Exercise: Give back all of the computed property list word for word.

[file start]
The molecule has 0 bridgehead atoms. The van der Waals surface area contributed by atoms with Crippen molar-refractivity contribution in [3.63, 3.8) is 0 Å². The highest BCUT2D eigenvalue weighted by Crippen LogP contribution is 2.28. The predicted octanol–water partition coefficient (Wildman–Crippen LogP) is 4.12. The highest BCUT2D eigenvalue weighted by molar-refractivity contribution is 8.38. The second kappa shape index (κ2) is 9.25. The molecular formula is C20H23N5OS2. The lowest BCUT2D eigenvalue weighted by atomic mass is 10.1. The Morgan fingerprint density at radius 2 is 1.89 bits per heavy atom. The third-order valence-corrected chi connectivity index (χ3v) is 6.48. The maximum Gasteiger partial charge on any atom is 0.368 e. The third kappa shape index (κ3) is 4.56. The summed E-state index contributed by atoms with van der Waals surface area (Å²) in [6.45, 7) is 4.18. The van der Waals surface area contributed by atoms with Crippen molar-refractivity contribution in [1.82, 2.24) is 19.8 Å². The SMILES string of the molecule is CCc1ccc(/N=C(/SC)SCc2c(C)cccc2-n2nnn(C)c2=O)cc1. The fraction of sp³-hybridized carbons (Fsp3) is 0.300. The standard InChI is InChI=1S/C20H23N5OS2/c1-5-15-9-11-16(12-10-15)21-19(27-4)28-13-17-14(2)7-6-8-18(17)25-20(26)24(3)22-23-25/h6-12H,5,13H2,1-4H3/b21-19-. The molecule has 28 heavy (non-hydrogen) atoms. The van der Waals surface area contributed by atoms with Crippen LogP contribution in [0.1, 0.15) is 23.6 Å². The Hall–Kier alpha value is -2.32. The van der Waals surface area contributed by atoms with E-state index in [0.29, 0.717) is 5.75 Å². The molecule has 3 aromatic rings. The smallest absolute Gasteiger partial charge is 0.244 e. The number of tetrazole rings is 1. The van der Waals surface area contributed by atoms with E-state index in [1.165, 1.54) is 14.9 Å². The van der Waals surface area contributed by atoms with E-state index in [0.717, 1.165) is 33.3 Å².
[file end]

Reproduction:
The molecule has 0 bridgehead atoms. The van der Waals surface area contributed by atoms with Crippen molar-refractivity contribution in [3.63, 3.8) is 0 Å². The highest BCUT2D eigenvalue weighted by Crippen LogP contribution is 2.28. The predicted octanol–water partition coefficient (Wildman–Crippen LogP) is 4.12. The highest BCUT2D eigenvalue weighted by molar-refractivity contribution is 8.38. The second kappa shape index (κ2) is 9.25. The molecular formula is C20H23N5OS2. The lowest BCUT2D eigenvalue weighted by atomic mass is 10.1. The Morgan fingerprint density at radius 2 is 1.89 bits per heavy atom. The third-order valence-corrected chi connectivity index (χ3v) is 6.48. The maximum Gasteiger partial charge on any atom is 0.368 e. The third kappa shape index (κ3) is 4.56. The summed E-state index contributed by atoms with van der Waals surface area (Å²) in [6.45, 7) is 4.18. The van der Waals surface area contributed by atoms with Crippen molar-refractivity contribution in [1.82, 2.24) is 19.8 Å². The SMILES string of the molecule is CCc1ccc(/N=C(/SC)SCc2c(C)cccc2-n2nnn(C)c2=O)cc1. The fraction of sp³-hybridized carbons (Fsp3) is 0.300. The standard InChI is InChI=1S/C20H23N5OS2/c1-5-15-9-11-16(12-10-15)21-19(27-4)28-13-17-14(2)7-6-8-18(17)25-20(26)24(3)22-23-25/h6-12H,5,13H2,1-4H3/b21-19-. The molecule has 28 heavy (non-hydrogen) atoms. The van der Waals surface area contributed by atoms with Crippen LogP contribution in [0.1, 0.15) is 23.6 Å². The Hall–Kier alpha value is -2.32. The van der Waals surface area contributed by atoms with E-state index in [0.29, 0.717) is 5.75 Å². The molecule has 3 aromatic rings. The smallest absolute Gasteiger partial charge is 0.244 e. The number of tetrazole rings is 1. The van der Waals surface area contributed by atoms with E-state index in [1.165, 1.54) is 14.9 Å². The van der Waals surface area contributed by atoms with E-state index in [0.717, 1.165) is 33.3 Å².